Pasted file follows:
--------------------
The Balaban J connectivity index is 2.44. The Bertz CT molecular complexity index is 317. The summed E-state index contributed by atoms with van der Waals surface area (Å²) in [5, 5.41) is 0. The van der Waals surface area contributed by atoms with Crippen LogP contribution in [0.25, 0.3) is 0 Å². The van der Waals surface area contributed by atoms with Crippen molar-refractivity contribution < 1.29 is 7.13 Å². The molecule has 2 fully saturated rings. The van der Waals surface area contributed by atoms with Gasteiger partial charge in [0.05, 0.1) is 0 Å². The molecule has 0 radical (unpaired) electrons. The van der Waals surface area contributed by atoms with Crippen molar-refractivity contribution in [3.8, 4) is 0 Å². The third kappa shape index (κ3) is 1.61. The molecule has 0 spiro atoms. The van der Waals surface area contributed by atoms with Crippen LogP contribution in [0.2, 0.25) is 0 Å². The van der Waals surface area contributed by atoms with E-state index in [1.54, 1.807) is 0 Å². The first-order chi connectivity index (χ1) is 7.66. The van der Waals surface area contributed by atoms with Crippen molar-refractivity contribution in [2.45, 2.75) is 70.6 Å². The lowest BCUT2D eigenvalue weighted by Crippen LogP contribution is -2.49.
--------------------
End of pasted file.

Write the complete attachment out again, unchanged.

The Balaban J connectivity index is 2.44. The Bertz CT molecular complexity index is 317. The summed E-state index contributed by atoms with van der Waals surface area (Å²) in [5, 5.41) is 0. The van der Waals surface area contributed by atoms with Crippen LogP contribution in [0.25, 0.3) is 0 Å². The van der Waals surface area contributed by atoms with Crippen molar-refractivity contribution < 1.29 is 7.13 Å². The molecule has 2 fully saturated rings. The van der Waals surface area contributed by atoms with Gasteiger partial charge in [0.05, 0.1) is 0 Å². The molecule has 0 radical (unpaired) electrons. The van der Waals surface area contributed by atoms with Crippen molar-refractivity contribution in [3.8, 4) is 0 Å². The third kappa shape index (κ3) is 1.61. The molecule has 0 spiro atoms. The van der Waals surface area contributed by atoms with Crippen LogP contribution in [0.2, 0.25) is 0 Å². The van der Waals surface area contributed by atoms with E-state index in [1.54, 1.807) is 0 Å². The first-order chi connectivity index (χ1) is 7.66. The van der Waals surface area contributed by atoms with Crippen molar-refractivity contribution in [2.45, 2.75) is 70.6 Å². The lowest BCUT2D eigenvalue weighted by Crippen LogP contribution is -2.49.